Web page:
The roots of your teeth are, in good health, completely embedded in the jaw bones. The gum (or gingiva) overlies the bone and wraps around the root forming a collar around the neck of the teeth.
What is gum disease?
Gum disease is an infection that affects the gums and the underlying bone which supports the teeth. Bacteria are the cause of this infection. Bacteria are always present in the mouth and with time they form a soft mass called 'plaque'. Plaque is usually removed with tooth cleaning (brushing and cleaning between the teeth). However, if some plaque remains an inflammation of the gums may result.
This inflammation if not treated can lead to Periodontal disease. In Periodontal disease, the inflammation of the gums causes the loss of bone around the roots of teeth. A pocket is created as the gum detaches itself away from the root surface.
Are there other factors contributing to Periodontal (gum) disease?
Periodontal disease is primarily caused by plaque. It can however be more common and more severe in:
- Patients who smoke
- Patients with other medical conditions such as Diabetes.
There is an association between Periodontal disease and other systemic diseases (for example cardio-vascular diseases). This association may be bi-directional, this means that some systemic diseases may influence Periodontal disease and that Periodontal disease may influence other diseases. Treatment of Periodontal disease could be beneficial in this respect.
How is Periodontal (gum) disease diagnosed?
The patient and / or dentist can sometimes see that the gums are red, swollen and bleed easily. Often however the patient may only notice minor discomfort and the disease may remain 'silent' for many years. Often patients will only realize something is wrong when they notice that their teeth are becoming loose. At this stage often a lot of bone support has been lost around teeth and successful treatment is more difficult.
Diagnosis of the disease is made through detailed measurements of your gums and from x-ray images.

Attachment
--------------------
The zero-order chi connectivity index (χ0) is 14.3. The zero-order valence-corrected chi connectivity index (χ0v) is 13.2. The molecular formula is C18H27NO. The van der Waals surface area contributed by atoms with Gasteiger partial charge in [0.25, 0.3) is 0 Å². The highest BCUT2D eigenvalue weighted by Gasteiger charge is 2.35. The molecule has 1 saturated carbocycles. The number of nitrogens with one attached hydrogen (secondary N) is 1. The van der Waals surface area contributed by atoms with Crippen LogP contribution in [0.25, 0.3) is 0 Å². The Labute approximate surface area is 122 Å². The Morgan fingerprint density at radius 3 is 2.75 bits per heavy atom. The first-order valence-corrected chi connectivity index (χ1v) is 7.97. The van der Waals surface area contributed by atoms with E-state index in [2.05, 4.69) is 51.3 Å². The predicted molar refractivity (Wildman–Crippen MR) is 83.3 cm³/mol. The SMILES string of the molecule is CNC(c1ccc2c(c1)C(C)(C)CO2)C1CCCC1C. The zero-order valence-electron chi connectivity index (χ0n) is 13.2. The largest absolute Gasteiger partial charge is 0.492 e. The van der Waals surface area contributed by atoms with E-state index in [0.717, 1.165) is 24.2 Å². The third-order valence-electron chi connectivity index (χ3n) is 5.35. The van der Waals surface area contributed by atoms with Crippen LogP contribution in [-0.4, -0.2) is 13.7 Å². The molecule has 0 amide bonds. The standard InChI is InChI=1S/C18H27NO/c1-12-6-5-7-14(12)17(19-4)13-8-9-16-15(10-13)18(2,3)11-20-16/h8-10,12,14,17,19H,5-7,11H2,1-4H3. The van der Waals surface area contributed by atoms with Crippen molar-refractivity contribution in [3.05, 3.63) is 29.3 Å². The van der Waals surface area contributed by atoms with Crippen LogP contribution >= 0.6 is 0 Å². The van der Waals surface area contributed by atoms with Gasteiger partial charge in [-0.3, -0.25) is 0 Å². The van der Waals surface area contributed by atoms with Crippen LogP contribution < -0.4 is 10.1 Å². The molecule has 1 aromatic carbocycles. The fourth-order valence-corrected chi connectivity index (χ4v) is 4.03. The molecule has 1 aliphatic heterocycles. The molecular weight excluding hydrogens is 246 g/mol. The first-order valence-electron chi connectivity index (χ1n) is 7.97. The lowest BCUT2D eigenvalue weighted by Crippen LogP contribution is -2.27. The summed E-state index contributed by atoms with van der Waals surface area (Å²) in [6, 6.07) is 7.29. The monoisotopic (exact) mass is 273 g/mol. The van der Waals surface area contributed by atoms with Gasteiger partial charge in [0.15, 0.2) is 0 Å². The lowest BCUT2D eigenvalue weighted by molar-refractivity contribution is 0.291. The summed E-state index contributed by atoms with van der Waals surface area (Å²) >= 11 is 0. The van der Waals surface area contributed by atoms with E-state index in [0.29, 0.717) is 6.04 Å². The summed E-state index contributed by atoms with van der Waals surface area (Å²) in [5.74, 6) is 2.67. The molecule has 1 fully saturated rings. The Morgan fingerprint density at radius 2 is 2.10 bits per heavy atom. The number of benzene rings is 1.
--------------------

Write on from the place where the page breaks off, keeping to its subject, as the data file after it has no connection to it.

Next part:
Can it be treated successfully?
Yes, if the disease is diagnosed early or significant bone support remains around teeth.
The success of treatment not only depends on completing the proposed course of therapy, but also on you carrying out good daily oral hygiene in order to keep away harmful bacteria. Reducing or stopping smoking will also have a large positive impact on the success of treatment. Following initial treatment it is important that you are regularly seen for maintenance appointments to make sure the good results achieved are maintained.
What does the treatment consist of?
The first phase of treatment will consist of deep cleaning of the root surface below the gum level (usually with local anesthetic), this will reduce the level of inflammation and the depth of the pockets. We will then evaluate the response to this initial therapy.
For most patients deep cleaning will be sufficient to control the disease, however in advanced cases of Periodontal disease, the improvements after deep cleaning alone may not be enough. A second phase of therapy may include minor surgery to gain access to deep areas for cleaning.
As soon as the condition is considered stable the patient will be advised to have maintenance appointments at 3 monthly intervals and a full Periodontal reassessment at yearly intervals.
Are there adverse effects of treatment?
The reduction in the depths of the pockets are likely to show in the form of some gum recession (root exposure), this is inevitable when the gums are initially very swollen. There may also be increased sensitivity to cold, however this is usually temporary and can be easily treated.
Will I be able to retain my teeth for life?
If you have completed a course of Periodontal therapy, you have been keeping up with good oral hygiene and regularly attending for maintenance appointments, you are likely to have a stable condition. All patients who have suffered from Periodontal disease are at risk of reinfection. However good home tooth cleaning and regular maintenance care will reduce this risk.